Washington, DC

Today, the U.S. Senate released its fiscal year 2021 Commerce, Justice, and Science appropriations bill, increasing funding for monitoring and protecting the critically endangered North Atlantic right whale by $2 million over FY 2020 levels. The additional funds will also help develop and test new anti-entanglement fishing gear technologies. The funding levels are similar to those adopted in the House’s companion CJS bill. The House and Senate now must work to reach agreement over the final appropriations bill levels and language. 

Jane Davenport, senior attorney at Defenders of Wildlife, issued the following statement: 

“We are grateful the U.S. Congress has united in trying to stop the North Atlantic right whale’s dire situation from deteriorating further. With what we know now, the right whale’s status is so critical that even more funding is needed to invest in developing technologies to save the species from fishing gear entanglements. However, this year’s additional funding alone will not save the right whale from the existential threats of entanglements and vessel strikes. We urge Congress to pass the SAVE Right Whales Act, to authorize $5 million a year for 10 years to invest in stakeholder efforts to develop innovative technologies to turn the tide for right whales.” 

Background:
The North Atlantic right whale is one of the world’s most endangered large whale species. Only around 350 survive today, with an estimate of just 70 females of breeding age. Once hunted by generations of European and New England whalers, the North Atlantic right whale continues to face human-caused dangers along Canada and the United States’ eastern seaboard. Since 2017, there have been 43 confirmed right whale deaths and serious injuries (i.e., live whales with injuries likely to cause death) due to entanglements with commercial fishing gear and vessel strikes. Because of the difficulty of detecting dead or seriously injured whales, the actual numbers of serious injuries and mortalities are significantly higher.

The threats are omnipresent—one study found 85% of right whales bear scars from past entanglements. Even when entanglements are not fatal, they often maim whales or prevent them from building adequate fat stores, limiting females’ ability to birth desperately-needed calves. Females and calves are also uniquely vulnerable to vessel strikes. Out of 10 right whale calves born in the 2019-20 calving season, two have already been killed by vessel strikes and one of the two mothers has not been resighted since.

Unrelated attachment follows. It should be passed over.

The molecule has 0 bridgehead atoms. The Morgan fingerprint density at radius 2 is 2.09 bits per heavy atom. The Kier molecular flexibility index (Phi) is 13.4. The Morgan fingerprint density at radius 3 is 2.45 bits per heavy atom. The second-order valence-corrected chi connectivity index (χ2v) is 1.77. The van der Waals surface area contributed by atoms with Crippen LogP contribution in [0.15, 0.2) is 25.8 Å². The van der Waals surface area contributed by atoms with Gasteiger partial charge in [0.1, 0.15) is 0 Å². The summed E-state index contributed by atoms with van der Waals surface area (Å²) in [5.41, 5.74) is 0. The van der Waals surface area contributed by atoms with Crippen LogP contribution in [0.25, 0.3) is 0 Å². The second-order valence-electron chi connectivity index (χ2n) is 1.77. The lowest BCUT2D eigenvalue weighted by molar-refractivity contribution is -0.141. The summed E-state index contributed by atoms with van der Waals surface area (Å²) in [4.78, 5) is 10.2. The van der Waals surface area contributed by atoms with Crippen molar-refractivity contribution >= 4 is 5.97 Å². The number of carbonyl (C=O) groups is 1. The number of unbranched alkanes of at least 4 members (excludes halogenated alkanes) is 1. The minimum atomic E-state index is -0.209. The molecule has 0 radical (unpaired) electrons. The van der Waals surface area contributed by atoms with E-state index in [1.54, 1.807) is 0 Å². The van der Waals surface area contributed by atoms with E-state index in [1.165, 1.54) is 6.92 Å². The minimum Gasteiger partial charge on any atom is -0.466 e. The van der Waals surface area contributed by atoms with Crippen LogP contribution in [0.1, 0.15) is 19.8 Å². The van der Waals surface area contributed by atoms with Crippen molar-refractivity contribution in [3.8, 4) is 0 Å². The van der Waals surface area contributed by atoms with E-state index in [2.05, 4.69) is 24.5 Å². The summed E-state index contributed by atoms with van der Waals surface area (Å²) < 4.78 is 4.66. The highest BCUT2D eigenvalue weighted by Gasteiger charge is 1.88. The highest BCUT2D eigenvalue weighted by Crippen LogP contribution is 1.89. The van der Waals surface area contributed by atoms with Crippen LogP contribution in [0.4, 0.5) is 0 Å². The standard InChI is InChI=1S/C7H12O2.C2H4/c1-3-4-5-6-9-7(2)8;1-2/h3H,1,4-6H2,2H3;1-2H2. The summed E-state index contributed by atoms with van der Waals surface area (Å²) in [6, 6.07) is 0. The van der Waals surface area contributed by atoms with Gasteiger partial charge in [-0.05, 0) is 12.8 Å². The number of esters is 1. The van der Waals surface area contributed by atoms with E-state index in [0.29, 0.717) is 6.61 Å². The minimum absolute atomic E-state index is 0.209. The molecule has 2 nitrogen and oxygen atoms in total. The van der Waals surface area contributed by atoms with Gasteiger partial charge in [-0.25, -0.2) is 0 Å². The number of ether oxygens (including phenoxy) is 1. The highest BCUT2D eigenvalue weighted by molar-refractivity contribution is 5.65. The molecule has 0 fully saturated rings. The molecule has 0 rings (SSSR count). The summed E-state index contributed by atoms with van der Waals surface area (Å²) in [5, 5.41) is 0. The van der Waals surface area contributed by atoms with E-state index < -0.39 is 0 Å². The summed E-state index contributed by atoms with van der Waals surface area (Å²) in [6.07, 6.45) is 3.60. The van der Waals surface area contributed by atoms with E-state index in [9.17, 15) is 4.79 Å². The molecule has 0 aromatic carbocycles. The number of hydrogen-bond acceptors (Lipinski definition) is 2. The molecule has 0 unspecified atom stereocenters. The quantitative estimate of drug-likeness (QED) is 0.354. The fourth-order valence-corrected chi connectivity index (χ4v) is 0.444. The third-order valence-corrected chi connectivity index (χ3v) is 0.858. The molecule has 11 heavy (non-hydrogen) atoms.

In July 2020, the International Union for Conservation of Nature (IUCN) changed the status of the right whale from “endangered” to “critically endangered” on its Red List of Endangered Species, only one step away from “extinct in the wild.”
 

Defenders of Wildlife is dedicated to the protection of all native animals and plants in their natural communities. With nearly 2.2 million members and activists, Defenders of Wildlife is a leading advocate for innovative solutions to safeguard our wildlife heritage for generations to come. For more information, visit defenders.org/newsroom and follow us on Twitter @Defenders.

Media Contact

Image
Jake Bleich headshot
Jake Bleich
Communications Specialist
jbleich@defenders.org
(202) 772-3208

News

Image
Golden-cheeked warbler
Austin, San Marcos, San Antonio, Texas

Golden-Cheeked Warbler Not “Out of the Woods” Yet

The U.S. Fish and Wildlife Service (FWS) reconfirmed that the Texas-native golden-cheeked warbler continues to require the protections of the U.S. Endangered Species Act to prevent extinction.   
Image
Alexander Archipelago wolves are a rare subspecies of gray wolf that live on Prince of Wales Island in Alaska's Tongass National Forest.
Sitka, Alaska

Rare Southeast Alaska Wolf One Step Closer to Endangered Species Protection

The U.S. Fish and Wildlife Service announced today that Alexander Archipelago wolves in Southeast Alaska may warrant protection under the Endangered Species Act and started